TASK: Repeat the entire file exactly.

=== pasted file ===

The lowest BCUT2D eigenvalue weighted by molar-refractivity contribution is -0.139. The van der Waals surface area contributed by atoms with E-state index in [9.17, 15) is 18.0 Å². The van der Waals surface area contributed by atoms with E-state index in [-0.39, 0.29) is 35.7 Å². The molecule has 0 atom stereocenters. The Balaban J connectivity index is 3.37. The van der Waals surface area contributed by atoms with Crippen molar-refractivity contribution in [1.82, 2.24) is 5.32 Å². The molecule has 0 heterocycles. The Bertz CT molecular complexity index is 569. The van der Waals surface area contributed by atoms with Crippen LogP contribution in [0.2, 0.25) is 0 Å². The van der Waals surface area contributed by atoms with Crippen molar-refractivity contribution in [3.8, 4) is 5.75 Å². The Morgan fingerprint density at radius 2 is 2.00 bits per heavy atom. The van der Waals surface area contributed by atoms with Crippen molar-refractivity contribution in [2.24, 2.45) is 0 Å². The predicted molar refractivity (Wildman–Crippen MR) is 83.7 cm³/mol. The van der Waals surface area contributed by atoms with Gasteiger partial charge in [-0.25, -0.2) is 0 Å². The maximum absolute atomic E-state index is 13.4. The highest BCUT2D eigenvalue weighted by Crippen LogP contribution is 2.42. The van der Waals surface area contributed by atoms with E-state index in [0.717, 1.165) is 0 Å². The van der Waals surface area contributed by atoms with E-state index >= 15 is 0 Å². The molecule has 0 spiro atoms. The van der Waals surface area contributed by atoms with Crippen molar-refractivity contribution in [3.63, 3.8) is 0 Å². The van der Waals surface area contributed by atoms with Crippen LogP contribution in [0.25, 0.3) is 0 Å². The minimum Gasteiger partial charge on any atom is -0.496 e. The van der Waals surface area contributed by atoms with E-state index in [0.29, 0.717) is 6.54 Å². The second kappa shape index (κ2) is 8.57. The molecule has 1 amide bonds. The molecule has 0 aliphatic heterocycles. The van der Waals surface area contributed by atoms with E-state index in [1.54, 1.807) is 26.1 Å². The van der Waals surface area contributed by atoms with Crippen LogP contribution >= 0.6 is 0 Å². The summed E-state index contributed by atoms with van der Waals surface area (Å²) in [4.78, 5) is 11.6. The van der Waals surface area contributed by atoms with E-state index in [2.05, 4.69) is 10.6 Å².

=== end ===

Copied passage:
The lowest BCUT2D eigenvalue weighted by molar-refractivity contribution is -0.139. The van der Waals surface area contributed by atoms with E-state index in [9.17, 15) is 18.0 Å². The van der Waals surface area contributed by atoms with E-state index in [-0.39, 0.29) is 35.7 Å². The molecule has 0 atom stereocenters. The Balaban J connectivity index is 3.37. The van der Waals surface area contributed by atoms with Crippen molar-refractivity contribution in [1.82, 2.24) is 5.32 Å². The molecule has 0 heterocycles. The Bertz CT molecular complexity index is 569. The van der Waals surface area contributed by atoms with Crippen LogP contribution in [0.2, 0.25) is 0 Å². The van der Waals surface area contributed by atoms with Crippen molar-refractivity contribution in [3.8, 4) is 5.75 Å². The Morgan fingerprint density at radius 2 is 2.00 bits per heavy atom. The van der Waals surface area contributed by atoms with Crippen molar-refractivity contribution in [2.24, 2.45) is 0 Å². The predicted molar refractivity (Wildman–Crippen MR) is 83.7 cm³/mol. The van der Waals surface area contributed by atoms with Gasteiger partial charge in [-0.25, -0.2) is 0 Å². The maximum absolute atomic E-state index is 13.4. The highest BCUT2D eigenvalue weighted by Crippen LogP contribution is 2.42. The van der Waals surface area contributed by atoms with E-state index in [0.717, 1.165) is 0 Å². The van der Waals surface area contributed by atoms with E-state index >= 15 is 0 Å². The molecule has 0 spiro atoms. The van der Waals surface area contributed by atoms with Crippen molar-refractivity contribution in [3.63, 3.8) is 0 Å². The van der Waals surface area contributed by atoms with Crippen LogP contribution in [0.25, 0.3) is 0 Å². The minimum Gasteiger partial charge on any atom is -0.496 e. The van der Waals surface area contributed by atoms with E-state index in [0.29, 0.717) is 6.54 Å². The second kappa shape index (κ2) is 8.57. The molecule has 1 amide bonds. The molecule has 0 aliphatic heterocycles. The van der Waals surface area contributed by atoms with E-state index in [1.54, 1.807) is 26.1 Å². The van der Waals surface area contributed by atoms with Crippen LogP contribution >= 0.6 is 0 Å². The summed E-state index contributed by atoms with van der Waals surface area (Å²) in [4.78, 5) is 11.6. The van der Waals surface area contributed by atoms with E-state index in [2.05, 4.69) is 10.6 Å².